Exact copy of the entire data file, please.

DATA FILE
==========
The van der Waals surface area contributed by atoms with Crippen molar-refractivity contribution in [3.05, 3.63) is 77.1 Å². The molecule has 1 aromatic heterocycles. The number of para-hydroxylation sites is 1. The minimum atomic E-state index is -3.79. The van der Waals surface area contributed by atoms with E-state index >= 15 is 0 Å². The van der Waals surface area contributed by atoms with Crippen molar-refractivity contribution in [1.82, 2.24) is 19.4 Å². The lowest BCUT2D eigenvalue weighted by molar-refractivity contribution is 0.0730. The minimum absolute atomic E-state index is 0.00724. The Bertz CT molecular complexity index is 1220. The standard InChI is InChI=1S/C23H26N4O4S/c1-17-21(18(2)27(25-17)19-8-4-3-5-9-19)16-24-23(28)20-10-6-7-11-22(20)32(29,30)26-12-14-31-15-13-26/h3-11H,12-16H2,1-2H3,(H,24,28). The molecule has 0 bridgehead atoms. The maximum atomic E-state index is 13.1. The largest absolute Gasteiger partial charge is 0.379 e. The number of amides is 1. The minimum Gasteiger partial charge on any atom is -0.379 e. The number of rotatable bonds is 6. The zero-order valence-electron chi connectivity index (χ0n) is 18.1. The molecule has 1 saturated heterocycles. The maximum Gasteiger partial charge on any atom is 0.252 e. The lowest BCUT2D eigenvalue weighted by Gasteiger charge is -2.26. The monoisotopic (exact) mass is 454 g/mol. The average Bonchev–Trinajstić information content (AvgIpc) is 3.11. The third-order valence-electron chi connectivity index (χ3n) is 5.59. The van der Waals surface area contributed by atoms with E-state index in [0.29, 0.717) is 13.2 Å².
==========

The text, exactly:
The van der Waals surface area contributed by atoms with Crippen molar-refractivity contribution in [3.05, 3.63) is 77.1 Å². The molecule has 1 aromatic heterocycles. The number of para-hydroxylation sites is 1. The minimum atomic E-state index is -3.79. The van der Waals surface area contributed by atoms with E-state index >= 15 is 0 Å². The van der Waals surface area contributed by atoms with Crippen molar-refractivity contribution in [1.82, 2.24) is 19.4 Å². The lowest BCUT2D eigenvalue weighted by molar-refractivity contribution is 0.0730. The minimum absolute atomic E-state index is 0.00724. The Bertz CT molecular complexity index is 1220. The standard InChI is InChI=1S/C23H26N4O4S/c1-17-21(18(2)27(25-17)19-8-4-3-5-9-19)16-24-23(28)20-10-6-7-11-22(20)32(29,30)26-12-14-31-15-13-26/h3-11H,12-16H2,1-2H3,(H,24,28). The molecule has 0 bridgehead atoms. The maximum atomic E-state index is 13.1. The largest absolute Gasteiger partial charge is 0.379 e. The number of amides is 1. The minimum Gasteiger partial charge on any atom is -0.379 e. The number of rotatable bonds is 6. The zero-order valence-electron chi connectivity index (χ0n) is 18.1. The molecule has 1 saturated heterocycles. The maximum Gasteiger partial charge on any atom is 0.252 e. The lowest BCUT2D eigenvalue weighted by Gasteiger charge is -2.26. The monoisotopic (exact) mass is 454 g/mol. The average Bonchev–Trinajstić information content (AvgIpc) is 3.11. The third-order valence-electron chi connectivity index (χ3n) is 5.59. The van der Waals surface area contributed by atoms with E-state index in [0.29, 0.717) is 13.2 Å².